The spontaneous thing plus his life-long (from birth) tendency to flow with what happened before rather than follow a more clock-work style pattern says P - perceiver. Go-with-the-flow, seat-of-the-pants, roll-with-it, adapt and flex. Definitely more him than not-him.
It's a question whether he's more of an S or more of an N. But I suspect more S - there's the element of total avoidance of tedium or boredom, the need for things to be Fun to be Worth Doing, the tendency to want to make it into a game - that's more ESFP than ENFP. Could still change, though.
Spotting that makes everything snap into focus. Suddenly all those tedious tasks, that he turns into infuriating games or avoidance scenarios? Ah, yeah, whoops. They make sense now. This type avoids paperwork, repetition, and 'the usual'. Getting dressed is Boring. Wearing a uniform is maddeningly boring.
What he's been saying with the resistance every morning has been not been:
"I want to drive you nuts, I like feeling helpless, I want you to be with me as an expression of my control needs"
"This is the only way I can think of to force you to ignore my siblings in favor of attending to me"
Nope. It has been a much deeper and more meaningful and painful:
"Please please please mom, help me make this more fun... do it with me, participate with me, make me laugh while I'm getting dressed, let me make you laugh while I'm getting dressed, do something to help me make it possible to get dressed without feeling like my head will explode from this agonizing tedium - please make it stop, I need your help!"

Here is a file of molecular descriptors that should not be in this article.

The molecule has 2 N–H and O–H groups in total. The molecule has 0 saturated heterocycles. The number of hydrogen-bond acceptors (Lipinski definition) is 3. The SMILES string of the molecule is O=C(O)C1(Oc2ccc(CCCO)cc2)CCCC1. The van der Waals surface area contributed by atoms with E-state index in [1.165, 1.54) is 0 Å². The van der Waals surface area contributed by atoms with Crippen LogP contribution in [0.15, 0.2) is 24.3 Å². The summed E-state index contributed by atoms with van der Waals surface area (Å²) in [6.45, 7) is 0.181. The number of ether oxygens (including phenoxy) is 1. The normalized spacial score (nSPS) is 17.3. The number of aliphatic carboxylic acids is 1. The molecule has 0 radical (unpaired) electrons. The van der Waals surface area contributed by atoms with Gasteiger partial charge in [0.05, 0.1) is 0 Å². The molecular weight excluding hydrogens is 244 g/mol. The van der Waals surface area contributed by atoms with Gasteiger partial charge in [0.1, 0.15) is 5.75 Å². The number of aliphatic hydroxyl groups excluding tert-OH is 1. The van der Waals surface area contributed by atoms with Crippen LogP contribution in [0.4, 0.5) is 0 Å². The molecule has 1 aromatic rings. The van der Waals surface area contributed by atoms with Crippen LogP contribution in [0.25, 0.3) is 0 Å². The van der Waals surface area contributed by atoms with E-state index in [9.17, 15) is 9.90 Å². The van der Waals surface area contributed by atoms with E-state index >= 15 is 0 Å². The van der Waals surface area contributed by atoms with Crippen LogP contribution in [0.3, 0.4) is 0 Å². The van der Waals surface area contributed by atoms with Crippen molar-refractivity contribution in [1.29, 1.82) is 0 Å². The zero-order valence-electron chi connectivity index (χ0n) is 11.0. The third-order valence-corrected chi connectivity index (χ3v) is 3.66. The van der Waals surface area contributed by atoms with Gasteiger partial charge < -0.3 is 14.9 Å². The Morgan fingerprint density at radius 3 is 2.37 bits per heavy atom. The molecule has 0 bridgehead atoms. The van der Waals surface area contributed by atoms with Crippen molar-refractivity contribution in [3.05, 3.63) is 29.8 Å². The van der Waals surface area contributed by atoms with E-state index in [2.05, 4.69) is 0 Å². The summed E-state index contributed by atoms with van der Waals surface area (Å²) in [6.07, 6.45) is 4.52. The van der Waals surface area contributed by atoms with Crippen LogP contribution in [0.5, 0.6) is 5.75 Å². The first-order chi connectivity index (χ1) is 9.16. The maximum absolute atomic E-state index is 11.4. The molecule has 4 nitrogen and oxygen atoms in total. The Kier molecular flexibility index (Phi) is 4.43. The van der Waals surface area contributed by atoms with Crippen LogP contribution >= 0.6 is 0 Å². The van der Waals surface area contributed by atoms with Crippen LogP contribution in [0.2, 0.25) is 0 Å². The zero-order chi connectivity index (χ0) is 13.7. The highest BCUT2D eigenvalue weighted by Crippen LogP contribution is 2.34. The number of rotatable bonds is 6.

And of course, when I'm trying to get three (or four) kids ready in the morning, I really just want him to get dressed by himself.
As I was talking with ep about this, he clicked into understanding in the same way I did, with a different example. Asking Mr B to go clean his room alone probably sounds about the same to him as if we'd said 'go to your room and stab yourself in the head repeatedly with a fork' - yeah, why are you even suggesting that? His extreme misery and resistance to doing tasks like that suddenly makes more sense translated through the lens of ESFP-dom - pulling out his fingernails would be more pleasant, and more likely to happen. If it isn't fun, if it can't be made into a game, and if it can't be social in the process, it's a big huge UGH, please, anything but that!
Interestingly my mom has aspects of this type - she's more in the middle on everything, but this shows up. She rewards herself for doing things like taxes by doing something fun, or indulging herself. She buys some art glass or eats some really good chocolate, as a reward for slogging through the boring stuff. So, maybe that would help as a strategy.